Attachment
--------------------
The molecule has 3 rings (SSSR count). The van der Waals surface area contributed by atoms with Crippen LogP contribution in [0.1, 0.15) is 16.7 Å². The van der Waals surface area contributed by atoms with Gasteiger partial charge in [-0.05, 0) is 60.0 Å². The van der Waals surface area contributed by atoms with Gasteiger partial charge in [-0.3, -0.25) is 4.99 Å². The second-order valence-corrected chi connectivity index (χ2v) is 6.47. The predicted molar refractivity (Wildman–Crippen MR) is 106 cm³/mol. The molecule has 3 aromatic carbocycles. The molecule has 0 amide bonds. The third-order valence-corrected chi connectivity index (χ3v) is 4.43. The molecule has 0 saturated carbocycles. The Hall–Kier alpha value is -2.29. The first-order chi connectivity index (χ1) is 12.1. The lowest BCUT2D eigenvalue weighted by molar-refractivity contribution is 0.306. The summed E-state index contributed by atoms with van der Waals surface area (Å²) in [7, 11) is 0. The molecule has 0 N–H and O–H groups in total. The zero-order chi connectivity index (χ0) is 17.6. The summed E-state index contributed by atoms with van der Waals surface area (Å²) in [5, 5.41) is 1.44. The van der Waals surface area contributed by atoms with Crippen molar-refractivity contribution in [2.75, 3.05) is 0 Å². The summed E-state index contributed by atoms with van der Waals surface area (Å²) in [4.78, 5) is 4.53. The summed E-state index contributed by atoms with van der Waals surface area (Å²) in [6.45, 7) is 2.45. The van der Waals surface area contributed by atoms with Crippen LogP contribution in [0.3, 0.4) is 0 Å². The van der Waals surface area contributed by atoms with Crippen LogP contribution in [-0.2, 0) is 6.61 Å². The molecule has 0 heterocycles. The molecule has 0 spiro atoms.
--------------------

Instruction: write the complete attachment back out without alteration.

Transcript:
The molecule has 3 rings (SSSR count). The van der Waals surface area contributed by atoms with Crippen LogP contribution in [0.1, 0.15) is 16.7 Å². The van der Waals surface area contributed by atoms with Gasteiger partial charge in [-0.05, 0) is 60.0 Å². The van der Waals surface area contributed by atoms with Gasteiger partial charge in [-0.3, -0.25) is 4.99 Å². The second-order valence-corrected chi connectivity index (χ2v) is 6.47. The predicted molar refractivity (Wildman–Crippen MR) is 106 cm³/mol. The molecule has 3 aromatic carbocycles. The molecule has 0 amide bonds. The third-order valence-corrected chi connectivity index (χ3v) is 4.43. The molecule has 0 saturated carbocycles. The Hall–Kier alpha value is -2.29. The first-order chi connectivity index (χ1) is 12.1. The lowest BCUT2D eigenvalue weighted by molar-refractivity contribution is 0.306. The summed E-state index contributed by atoms with van der Waals surface area (Å²) in [7, 11) is 0. The molecule has 0 N–H and O–H groups in total. The zero-order chi connectivity index (χ0) is 17.6. The summed E-state index contributed by atoms with van der Waals surface area (Å²) in [5, 5.41) is 1.44. The van der Waals surface area contributed by atoms with Crippen molar-refractivity contribution in [2.75, 3.05) is 0 Å². The summed E-state index contributed by atoms with van der Waals surface area (Å²) in [4.78, 5) is 4.53. The summed E-state index contributed by atoms with van der Waals surface area (Å²) in [6.45, 7) is 2.45. The van der Waals surface area contributed by atoms with Crippen LogP contribution in [0.3, 0.4) is 0 Å². The van der Waals surface area contributed by atoms with Crippen LogP contribution in [-0.2, 0) is 6.61 Å². The molecule has 0 heterocycles. The molecule has 0 spiro atoms.